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#*<math>x\in f,\quad f\otimes g\subseteq A\cprod\left(B\cprod C\right)\quad\vdash\quad x\in A\cprod B</math>  #*<math>x\in f,\quad f\otimes g\subseteq A\cprod\left(B\cprod C\right)\quad\vdash\quad x\in A\cprod B</math>  
#*<math>x\in f,\quad f\parallel g\subseteq \left(A\cprod C\right)\cprod\left(B\cprod D\right)\quad\vdash\quad x\in A\cprod B</math>  #*<math>x\in f,\quad f\parallel g\subseteq \left(A\cprod C\right)\cprod\left(B\cprod D\right)\quad\vdash\quad x\in A\cprod B</math>  
−  #Those rewrites can be useful  +  #Those rewrites can be useful. They should be implemented in the autorewriter later. 
#*<math>dom(f)\cup dom(g) = dom(f\ovl g)</math>  #*<math>dom(f)\cup dom(g) = dom(f\ovl g)</math>  
#*<math>ran(f)\cup ran(g)\subseteq ran(f\ovl g)</math>  #*<math>ran(f)\cup ran(g)\subseteq ran(f\ovl g)</math>  
#*<math>dom(A\domres f) = dom(f)\cap A</math>  #*<math>dom(A\domres f) = dom(f)\cap A</math>  
#*<math>ran(f\ranres A) = ran(f)\cap A</math>  #*<math>ran(f\ranres A) = ran(f)\cap A</math>  
−  
−  
−  
−  
−  
−  
−  
−  
−  
−  
−  
−  
−  
−  By using these inclusion and rewrites, it tries to find a path among the recovered hypotheses. Every  +  By using these inclusion and rewrites, it tries to find a path among the recovered hypotheses. Every one of those should only be used once, avoiding possible infinite loop <math>\left(A\subseteq B,\quad B\subseteq A\right)</math>. Among all paths that lead to discharge the sequent, the tactic give the first it finds. Moreover, so that the reasoner does not do the same work as the tactic of writing new hypothesis, it gives all needed hypotheses and added hypotheses in the input.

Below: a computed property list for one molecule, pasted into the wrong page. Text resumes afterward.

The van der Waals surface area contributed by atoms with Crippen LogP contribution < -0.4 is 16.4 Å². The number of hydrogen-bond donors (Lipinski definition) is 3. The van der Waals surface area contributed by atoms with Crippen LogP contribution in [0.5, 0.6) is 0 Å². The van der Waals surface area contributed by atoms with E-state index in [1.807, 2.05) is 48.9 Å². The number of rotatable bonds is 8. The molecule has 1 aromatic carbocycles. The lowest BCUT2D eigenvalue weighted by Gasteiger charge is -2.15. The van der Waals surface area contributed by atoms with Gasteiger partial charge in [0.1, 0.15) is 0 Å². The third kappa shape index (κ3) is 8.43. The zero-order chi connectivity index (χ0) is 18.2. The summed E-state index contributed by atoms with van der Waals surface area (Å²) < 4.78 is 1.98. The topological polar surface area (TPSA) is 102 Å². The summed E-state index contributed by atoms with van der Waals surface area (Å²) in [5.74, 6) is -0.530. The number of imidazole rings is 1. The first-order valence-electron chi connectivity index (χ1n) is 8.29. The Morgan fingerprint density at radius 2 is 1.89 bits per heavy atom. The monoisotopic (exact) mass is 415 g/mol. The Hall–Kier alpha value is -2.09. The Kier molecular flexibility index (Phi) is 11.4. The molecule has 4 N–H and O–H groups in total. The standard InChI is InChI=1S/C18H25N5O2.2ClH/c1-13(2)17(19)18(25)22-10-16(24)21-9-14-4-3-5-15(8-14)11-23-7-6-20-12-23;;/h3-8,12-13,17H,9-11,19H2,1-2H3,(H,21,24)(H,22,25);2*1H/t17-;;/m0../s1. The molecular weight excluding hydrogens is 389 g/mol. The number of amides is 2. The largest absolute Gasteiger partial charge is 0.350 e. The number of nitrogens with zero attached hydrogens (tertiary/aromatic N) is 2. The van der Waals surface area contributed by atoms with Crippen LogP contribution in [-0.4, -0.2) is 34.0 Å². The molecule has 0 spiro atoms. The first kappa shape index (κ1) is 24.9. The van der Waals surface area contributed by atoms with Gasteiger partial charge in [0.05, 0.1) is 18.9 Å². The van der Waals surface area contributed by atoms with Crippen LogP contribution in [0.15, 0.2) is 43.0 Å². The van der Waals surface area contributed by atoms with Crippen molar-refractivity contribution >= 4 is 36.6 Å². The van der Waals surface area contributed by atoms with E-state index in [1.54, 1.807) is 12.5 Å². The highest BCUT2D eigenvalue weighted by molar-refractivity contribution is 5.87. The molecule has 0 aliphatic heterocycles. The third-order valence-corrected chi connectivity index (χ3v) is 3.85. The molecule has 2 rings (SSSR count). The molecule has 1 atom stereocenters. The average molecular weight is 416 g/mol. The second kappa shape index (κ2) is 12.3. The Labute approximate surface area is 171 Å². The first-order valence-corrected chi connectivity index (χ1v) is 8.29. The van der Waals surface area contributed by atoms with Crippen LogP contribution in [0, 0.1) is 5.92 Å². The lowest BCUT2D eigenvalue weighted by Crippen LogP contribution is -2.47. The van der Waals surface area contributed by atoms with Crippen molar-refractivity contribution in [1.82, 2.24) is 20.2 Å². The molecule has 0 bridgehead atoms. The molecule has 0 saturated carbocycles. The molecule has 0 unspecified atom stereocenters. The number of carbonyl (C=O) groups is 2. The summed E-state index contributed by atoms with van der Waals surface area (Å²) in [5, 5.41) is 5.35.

+  
+  == Reasoner ==  
+  
+  The way the reasoner must work is still in discussion.  
+  
+  = Implementation =  
+  
+  This section explain how the tactic has bee implemented.  
+  
+  === Positions ===  
+  As it was said, we may sometimes need the position. It is represented by an array of integer. Here are the possible values the array contains (atomic positions) :  
+  * '''''kdom''''' : it corresponds to the domain.  
+  **<math>\left[A\cprod B\right]_{pos\;=\;kdom} = A</math>  
+  **<math>\left[x\mapsto y\right]_{pos\;=\;kdom} = x</math>  
+  **<math>\left[g\right]_{pos\;=\;kdom} = dom(g)</math>  
+  * '''''kran''''' : it corresponds to the domain.  
+  **<math>\left[A\cprod B\right]_{pos\;=\;kran} = B</math>  
+  **<math>\left[x\mapsto y\right]_{pos\;=\;kran} = y</math>  
+  **<math>\left[g\right]_{pos\;=\;kran} = ran(g)</math>  
+  * '''''leftDProd''''' : it corresponds to the left member of a direct product.  
+  **<math>\left[f\otimes g\right]_{pos\;=\;leftDProd} = f</math>